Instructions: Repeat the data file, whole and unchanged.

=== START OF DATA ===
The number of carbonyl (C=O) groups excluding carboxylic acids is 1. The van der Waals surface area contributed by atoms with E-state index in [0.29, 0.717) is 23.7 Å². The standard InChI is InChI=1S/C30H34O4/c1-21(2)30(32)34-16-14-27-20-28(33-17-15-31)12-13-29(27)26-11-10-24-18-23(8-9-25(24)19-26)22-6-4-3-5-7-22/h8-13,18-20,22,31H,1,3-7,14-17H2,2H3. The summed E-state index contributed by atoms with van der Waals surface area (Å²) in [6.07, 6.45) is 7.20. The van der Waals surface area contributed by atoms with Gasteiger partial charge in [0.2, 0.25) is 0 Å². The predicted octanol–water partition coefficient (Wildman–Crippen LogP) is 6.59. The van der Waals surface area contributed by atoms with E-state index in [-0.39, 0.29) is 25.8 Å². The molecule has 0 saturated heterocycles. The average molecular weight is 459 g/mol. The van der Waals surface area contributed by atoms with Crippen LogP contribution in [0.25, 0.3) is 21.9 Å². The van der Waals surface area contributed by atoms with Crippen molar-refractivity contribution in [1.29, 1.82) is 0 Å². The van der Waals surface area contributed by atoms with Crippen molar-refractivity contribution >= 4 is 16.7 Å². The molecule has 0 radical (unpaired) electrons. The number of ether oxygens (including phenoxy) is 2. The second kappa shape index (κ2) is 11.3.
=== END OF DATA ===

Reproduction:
The number of carbonyl (C=O) groups excluding carboxylic acids is 1. The van der Waals surface area contributed by atoms with E-state index in [0.29, 0.717) is 23.7 Å². The standard InChI is InChI=1S/C30H34O4/c1-21(2)30(32)34-16-14-27-20-28(33-17-15-31)12-13-29(27)26-11-10-24-18-23(8-9-25(24)19-26)22-6-4-3-5-7-22/h8-13,18-20,22,31H,1,3-7,14-17H2,2H3. The summed E-state index contributed by atoms with van der Waals surface area (Å²) in [6.07, 6.45) is 7.20. The van der Waals surface area contributed by atoms with Gasteiger partial charge in [0.2, 0.25) is 0 Å². The predicted octanol–water partition coefficient (Wildman–Crippen LogP) is 6.59. The van der Waals surface area contributed by atoms with E-state index in [-0.39, 0.29) is 25.8 Å². The molecule has 0 saturated heterocycles. The average molecular weight is 459 g/mol. The van der Waals surface area contributed by atoms with Crippen LogP contribution in [0.25, 0.3) is 21.9 Å². The van der Waals surface area contributed by atoms with Crippen molar-refractivity contribution in [1.29, 1.82) is 0 Å². The van der Waals surface area contributed by atoms with Crippen molar-refractivity contribution >= 4 is 16.7 Å². The molecule has 0 radical (unpaired) electrons. The number of ether oxygens (including phenoxy) is 2. The second kappa shape index (κ2) is 11.3.